One orthodontist’s journey creating a new bracket system

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By Michael S. Johnston, DMD, MS

As orthodontists, we all strive to create amazing smiles in a timely fashion. Our thirst for the best orthodontic product to achieve our goals is endless. The excitement of implementing the greatest new invention in our practice may rival that of a child on Christmas morning. Utilizing our new tool, we laud its praises while at the same time ponder if there is a way to make it even more beneficial.

(Figure 1)

(Figure 1)

(Figure 2)  Figures 1 and 2: The dual-slot bracket is designed to allow for second-order detailing and finishing utilizing a NiTi archwire while eliminating the need for repositioning of brackets or step bends.

(Figure 2)
Figures 1 and 2: The dual-slot bracket is designed to allow for second-order detailing and finishing utilizing a NiTi archwire while eliminating the need for repositioning of brackets or step bends.

That’s where my journey started to materialize 4 years ago. I was critiquing my cases for the upcoming American Board of Orthodontics Diplomate recertification, noting marginal ridge discrepancies, root angulation irregularities, and incisor inclinations that did not meet my treatment goals despite sometimes-exhaustive measures. It was then that the orthodontic light bulb began to brighten. Our specialty needs a new bracket paradigm that is engineered for exemplary results. With this mind-set, my new bracket was conceived. I envisioned an orthodontic bracket system that would allow ABO-quality treatment results every time without the detailing and finishing nuances that oftentimes steal our thunder. Sounds like a noble crusade for a dreamer.

Figure 3: Root angulation problems can be addressed with selective archwire placement—applying the equivalent of a Z-bend without making the bend.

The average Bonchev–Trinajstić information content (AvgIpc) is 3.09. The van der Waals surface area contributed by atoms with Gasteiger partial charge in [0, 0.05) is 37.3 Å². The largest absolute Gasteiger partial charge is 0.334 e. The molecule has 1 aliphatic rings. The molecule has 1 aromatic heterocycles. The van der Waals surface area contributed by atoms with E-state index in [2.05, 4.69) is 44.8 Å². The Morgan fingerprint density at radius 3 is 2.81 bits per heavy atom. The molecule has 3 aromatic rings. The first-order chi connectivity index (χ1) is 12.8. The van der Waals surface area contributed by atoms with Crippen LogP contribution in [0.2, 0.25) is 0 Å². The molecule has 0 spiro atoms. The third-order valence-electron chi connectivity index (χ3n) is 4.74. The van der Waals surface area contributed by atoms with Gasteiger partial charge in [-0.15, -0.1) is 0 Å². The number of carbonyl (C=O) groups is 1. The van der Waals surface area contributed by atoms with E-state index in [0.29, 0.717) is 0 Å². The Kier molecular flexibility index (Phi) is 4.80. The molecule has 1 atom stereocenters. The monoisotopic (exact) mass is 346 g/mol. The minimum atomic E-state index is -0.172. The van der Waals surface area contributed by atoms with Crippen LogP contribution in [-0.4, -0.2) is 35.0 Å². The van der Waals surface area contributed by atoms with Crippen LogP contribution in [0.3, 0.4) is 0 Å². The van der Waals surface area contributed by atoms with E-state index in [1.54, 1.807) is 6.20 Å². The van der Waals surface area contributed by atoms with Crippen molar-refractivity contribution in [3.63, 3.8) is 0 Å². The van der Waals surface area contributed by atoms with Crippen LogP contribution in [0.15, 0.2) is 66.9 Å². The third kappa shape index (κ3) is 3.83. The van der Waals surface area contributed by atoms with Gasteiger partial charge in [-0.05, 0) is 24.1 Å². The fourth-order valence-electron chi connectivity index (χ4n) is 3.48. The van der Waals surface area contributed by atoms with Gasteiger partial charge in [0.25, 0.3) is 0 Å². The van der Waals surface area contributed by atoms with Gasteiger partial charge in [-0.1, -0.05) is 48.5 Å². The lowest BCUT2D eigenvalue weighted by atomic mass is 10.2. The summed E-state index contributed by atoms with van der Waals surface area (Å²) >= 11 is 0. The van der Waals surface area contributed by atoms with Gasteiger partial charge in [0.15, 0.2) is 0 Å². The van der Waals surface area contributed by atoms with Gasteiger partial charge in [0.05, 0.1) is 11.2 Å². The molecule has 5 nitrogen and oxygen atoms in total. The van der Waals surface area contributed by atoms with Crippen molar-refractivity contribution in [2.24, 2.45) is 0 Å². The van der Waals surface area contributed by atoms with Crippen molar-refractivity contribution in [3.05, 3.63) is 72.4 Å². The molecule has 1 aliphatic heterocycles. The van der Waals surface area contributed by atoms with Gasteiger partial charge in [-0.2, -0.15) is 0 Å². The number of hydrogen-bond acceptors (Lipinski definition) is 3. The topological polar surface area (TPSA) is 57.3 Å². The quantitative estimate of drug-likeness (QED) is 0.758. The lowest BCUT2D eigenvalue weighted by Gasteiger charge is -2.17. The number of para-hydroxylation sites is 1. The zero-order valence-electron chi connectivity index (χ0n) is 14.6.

Figure 3: Root angulation problems can be addressed with selective archwire placement—applying the equivalent of a Z-bend without making the bend.

With the aid of my favorite mechanical pencil, I sketched images of unusual bracket configurations that would provide the advantages that current systems lacked. I was “brain-storming” for an entire year. As if I were back in high school art class, I molded clay into large-scale versions of the new bracket. My new bracket would exhibit two archwire slots while being no larger than a twin bracket. The dual-slot bracket would allow for second order detailing and finishing utilizing a NiTi archwire while eliminating the need for repositioning of brackets or step bends (Figures 1 and 2). Marginal ridge discrepancies could be corrected with ease. Root angulation problems could be addressed with selective archwire placement, thereby applying the equivalent of a Z-bend without actually making a Z-bend (Figure 3).

Figure 4: Two archwire slots allow for two distinct torque values, allowing for both extraction and nonextraction prescriptions

Figure 4: Two archwire slots allow for two distinct torque values, allowing for both extraction and nonextraction prescriptions

In the dual-slot bracket system, two archwire slots would allow for two distinct torque values in the same bracket, therefore having both an extraction prescription and a nonextraction prescription in the same bracket (Figure 4). For cases like a Class II Division 2 malocclusion that require increased torque of the maxillary incisors, the extra torque would be available in the incisal slot without the need for third-order wire modification; whereas the gingival slot of the bracket would provide a decreased torque value that may be needed in cases like a high-angle open-bite malocclusion.

Figure 5: Two archwire slots eliminate the need for wire piggybacking.

Figure 5: Two archwire slots eliminate the need for wire piggybacking.

The bracket system would allow two archwires to be utilized at the same treatment interval without the need of piggybacking, as in incidences of canine impactions (Figure 5). This ensures that the arch is not distorted while actively erupting the impacted tooth. In addition, the versatile bracket would allow for the placement of two archwires per arch. Imagine the effective alignment that is produced by two maxillary .016″ NiTi archwires used simultaneously, one in the gingival slots and one in the incisal slots.

Figure 6: This bracket is designed to accommodate one .022" slot and one .018" for the Bioprogressive clinician or a dual .022" or dual .018" slots. The friction between the interbracket wire segment and power chain is eliminated, as the power chain does not touch the interbracket segment of wire.

Figure 6: This bracket is designed to accommodate one .022″ slot and one .018″ for the Bioprogressive clinician or a dual .022″ or dual .018″ slots. The friction between the interbracket wire segment and power chain is eliminated, as the power chain does not touch the interbracket segment of wire.